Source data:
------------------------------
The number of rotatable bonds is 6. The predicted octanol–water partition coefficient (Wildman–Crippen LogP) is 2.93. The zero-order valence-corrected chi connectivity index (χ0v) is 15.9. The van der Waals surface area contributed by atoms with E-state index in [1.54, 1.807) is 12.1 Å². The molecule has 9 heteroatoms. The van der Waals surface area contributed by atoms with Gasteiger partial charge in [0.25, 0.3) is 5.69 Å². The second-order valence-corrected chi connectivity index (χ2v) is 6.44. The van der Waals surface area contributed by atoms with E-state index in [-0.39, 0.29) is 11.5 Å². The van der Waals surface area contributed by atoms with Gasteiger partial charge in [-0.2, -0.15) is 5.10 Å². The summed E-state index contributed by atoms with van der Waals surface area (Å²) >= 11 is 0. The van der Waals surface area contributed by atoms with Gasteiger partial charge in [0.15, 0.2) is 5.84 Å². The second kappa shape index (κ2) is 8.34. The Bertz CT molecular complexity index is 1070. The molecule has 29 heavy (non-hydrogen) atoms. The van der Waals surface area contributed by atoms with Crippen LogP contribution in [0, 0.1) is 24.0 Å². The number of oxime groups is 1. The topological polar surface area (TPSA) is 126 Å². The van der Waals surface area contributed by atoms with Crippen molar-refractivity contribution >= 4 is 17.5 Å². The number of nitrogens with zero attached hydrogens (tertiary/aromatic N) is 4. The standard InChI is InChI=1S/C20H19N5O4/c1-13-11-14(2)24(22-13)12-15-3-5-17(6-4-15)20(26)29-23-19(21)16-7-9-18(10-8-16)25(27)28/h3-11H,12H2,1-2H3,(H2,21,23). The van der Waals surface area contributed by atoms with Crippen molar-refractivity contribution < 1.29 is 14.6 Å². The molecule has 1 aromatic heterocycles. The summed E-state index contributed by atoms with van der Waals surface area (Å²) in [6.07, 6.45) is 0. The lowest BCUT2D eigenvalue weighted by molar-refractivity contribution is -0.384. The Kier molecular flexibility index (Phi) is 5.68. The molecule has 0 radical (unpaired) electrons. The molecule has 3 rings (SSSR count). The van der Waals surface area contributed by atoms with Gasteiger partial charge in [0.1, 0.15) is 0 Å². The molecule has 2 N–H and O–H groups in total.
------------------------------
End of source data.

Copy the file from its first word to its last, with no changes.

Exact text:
The number of rotatable bonds is 6. The predicted octanol–water partition coefficient (Wildman–Crippen LogP) is 2.93. The zero-order valence-corrected chi connectivity index (χ0v) is 15.9. The van der Waals surface area contributed by atoms with E-state index in [1.54, 1.807) is 12.1 Å². The molecule has 9 heteroatoms. The van der Waals surface area contributed by atoms with Gasteiger partial charge in [0.25, 0.3) is 5.69 Å². The second-order valence-corrected chi connectivity index (χ2v) is 6.44. The van der Waals surface area contributed by atoms with E-state index in [-0.39, 0.29) is 11.5 Å². The van der Waals surface area contributed by atoms with Gasteiger partial charge in [-0.2, -0.15) is 5.10 Å². The summed E-state index contributed by atoms with van der Waals surface area (Å²) >= 11 is 0. The van der Waals surface area contributed by atoms with Gasteiger partial charge in [0.15, 0.2) is 5.84 Å². The second kappa shape index (κ2) is 8.34. The Bertz CT molecular complexity index is 1070. The molecule has 29 heavy (non-hydrogen) atoms. The van der Waals surface area contributed by atoms with Crippen LogP contribution in [0, 0.1) is 24.0 Å². The number of oxime groups is 1. The topological polar surface area (TPSA) is 126 Å². The van der Waals surface area contributed by atoms with Crippen molar-refractivity contribution >= 4 is 17.5 Å². The number of nitrogens with zero attached hydrogens (tertiary/aromatic N) is 4. The standard InChI is InChI=1S/C20H19N5O4/c1-13-11-14(2)24(22-13)12-15-3-5-17(6-4-15)20(26)29-23-19(21)16-7-9-18(10-8-16)25(27)28/h3-11H,12H2,1-2H3,(H2,21,23). The van der Waals surface area contributed by atoms with Crippen molar-refractivity contribution < 1.29 is 14.6 Å². The molecule has 1 aromatic heterocycles. The summed E-state index contributed by atoms with van der Waals surface area (Å²) in [6.07, 6.45) is 0. The lowest BCUT2D eigenvalue weighted by molar-refractivity contribution is -0.384. The Kier molecular flexibility index (Phi) is 5.68. The molecule has 0 radical (unpaired) electrons. The molecule has 3 rings (SSSR count). The van der Waals surface area contributed by atoms with Gasteiger partial charge in [0.1, 0.15) is 0 Å². The molecule has 2 N–H and O–H groups in total.